During the early days of aviation the use of radio communication, also in its infancy, was dependent upon ideal conditions to get radio signals from the flying craft to land stations.
On August 27, 1910 Douglas McCurdy, flying an early Curtiss airplane, received what has been cited as the first wireless message sent to an aeroplane in flight, over Sheepshead Bay race track, New York1. Early wireless radio transmissions were of the Morse code variety adding to the complexity of the task of communicating between an airplane and the ground stations.
By 1917, the first air-to-ground and ground-to-air audio radio communications were accomplished by AT&T engineers working with the United States Army at Langley Field in Virginia. The experiments started on July 2nd and two way communication success was achieved by August 20, 1917.2
In all of the radio transmissions of this early era, lengthy aerials were trailed from the airplne in flight. These were spooled out after takeoff and wound in prior to landing. Later, by the early-1930's aerial wires were tautly strung from the fuselage behind the cockpit to the front of the rudder upright at the rear of the aircraft. Advances in wireless communication led to short mast aerials by late 1930.
During the 1920's seaplanes and 'flying boats'3 were often used for coastal patrols and other flights that took them over long stretches of water. Whenever a seaplane ran into engine trouble over water it could easily glide to a landing and very often there was no damage to the aircraft and no injury to the pilot and others aboard.
However, the prevalent radio communication of the day which employed the use of long trailing aerials was now useless with the seaplane on the surface of the water. This rendered radio communication impossible and left the downed pilots at the mercy of visual sightings by either search boats or rescue seaplanes.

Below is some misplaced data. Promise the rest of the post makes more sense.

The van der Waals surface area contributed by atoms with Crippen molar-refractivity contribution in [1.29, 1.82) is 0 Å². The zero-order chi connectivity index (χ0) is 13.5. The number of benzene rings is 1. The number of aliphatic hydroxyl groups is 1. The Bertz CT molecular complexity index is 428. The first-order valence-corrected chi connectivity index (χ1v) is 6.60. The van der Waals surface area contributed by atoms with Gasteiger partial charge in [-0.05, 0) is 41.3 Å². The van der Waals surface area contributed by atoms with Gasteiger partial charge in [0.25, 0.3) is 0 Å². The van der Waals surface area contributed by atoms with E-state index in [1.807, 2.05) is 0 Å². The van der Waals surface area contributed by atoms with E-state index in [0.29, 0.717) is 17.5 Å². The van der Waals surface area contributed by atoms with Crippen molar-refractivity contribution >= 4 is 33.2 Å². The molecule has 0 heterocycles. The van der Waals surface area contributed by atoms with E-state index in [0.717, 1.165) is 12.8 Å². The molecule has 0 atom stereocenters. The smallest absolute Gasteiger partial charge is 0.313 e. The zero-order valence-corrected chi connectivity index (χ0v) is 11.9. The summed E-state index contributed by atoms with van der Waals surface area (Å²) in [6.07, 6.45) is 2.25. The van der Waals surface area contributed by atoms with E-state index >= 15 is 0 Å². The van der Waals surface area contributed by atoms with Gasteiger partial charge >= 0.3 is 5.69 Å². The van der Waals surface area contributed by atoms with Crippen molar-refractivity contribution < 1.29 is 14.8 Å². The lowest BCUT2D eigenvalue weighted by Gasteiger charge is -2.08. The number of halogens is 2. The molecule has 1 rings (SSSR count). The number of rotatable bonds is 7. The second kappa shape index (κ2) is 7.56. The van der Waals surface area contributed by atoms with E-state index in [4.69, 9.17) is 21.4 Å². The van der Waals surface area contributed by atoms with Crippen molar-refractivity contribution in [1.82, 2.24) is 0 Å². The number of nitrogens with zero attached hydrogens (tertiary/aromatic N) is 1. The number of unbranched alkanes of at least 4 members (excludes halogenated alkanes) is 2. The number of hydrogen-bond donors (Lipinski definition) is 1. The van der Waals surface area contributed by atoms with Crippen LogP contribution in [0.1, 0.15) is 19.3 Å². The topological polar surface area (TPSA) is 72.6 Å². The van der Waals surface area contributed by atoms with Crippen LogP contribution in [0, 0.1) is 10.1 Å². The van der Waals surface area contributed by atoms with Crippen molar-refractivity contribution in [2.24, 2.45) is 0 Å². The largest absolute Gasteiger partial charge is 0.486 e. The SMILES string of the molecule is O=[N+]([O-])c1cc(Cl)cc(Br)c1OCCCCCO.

To counter this loss of traditional radio contact by a downed seaplane, technical staff at the United States Navy Air Station Radio Laboratory in Anacostia D.C. came up with a pragmatic solution to the situation.
Commander Taylor and Lieutenant C.D. Palmer experimented with raising an antenna from the downed aircraft with a Conyne kite and attaching it to the seaplane's radio system. With the elevation of the kite to 200-300 feet using a light wire flying line which served as the aerial, they were able to establish radio communications over long distances.4
Simple kits, weighing only a few ponds, were developed for all seaplanes to equip them with these emergency aerials. In each kit were 350 feet or aerial wire/flying line and two kites. The largest kite was seven feet tall for light winds and a slightly smaller kite was six feet tall for stronger winds.
This use of kites to raise aerials when downed airmen were in distress was a precursor to the later Gibson Girl radio rescue system. Developed in 1932 in Great Britain, the Gibson Girl array used an aerial raised by a box kite. It was deployed throughout the Second World War and beyond.
The above uses of kites as rescue devices were not the only types of kite rescue systems. In 1859 an Irish priest, Fr. E.J. Corner designed a kite rescue system to lift sailors to safety from vessels wrecked along the rocky coast of Ireland.
Even today, kites are still carried by people on expeditions and at sea as a system for attracting attention and facilitating a rescue. The latest such system is the Skystreme radar reflective location marker kite available from Skystreme UK Ltd, Middlesex, UK. This kite is Airtight and waterproof and constructed of metallised Mylar laminate. Light in weight, the Skystreme kite flies, floats and can self launch in winds as light as 4 mph. Requiring no power supply of any description, it is able to lift devices such as compatible high visibilty strobe lights and windsocks.
1. Douglas McCurdy, one of the members of Alexander Graham Bell's Aerial Experiment Association, went on to work as a pilot for Curtiss Aircraft in 1910. Prior to that he had been the lead engineer on the Aerodrome #4 project, the Silver Dart, and the pilot of the first aircraft to fly in the British Empire (The Silver Dart, Feb. 23, 1909 at Baddeck, Cape Breton Island, Nova Scotia. McCurdy and a partner Casey Baldwin, also a member of the AEA, formed the Canadian Aerodrome Company in late 1909. When the Canadian government chose not to buy any of the early aircraft models produced by that company, McCurdy went to work for Glenn H. Curtiss at the Curtiss Aircraft Company in Hammondsport, NY.
3. Airplanes using floats were first developed in the United States by Glenn H. Curtiss of the Aerial Experiment Association (the "Loon", September 1908) and by engineer Henri Fabre ("Le Canard" March 1910).
4. "Disabled Planes Send 'SOS' With Kite Antenna." Popular Science Monthly, August 1922, page 40.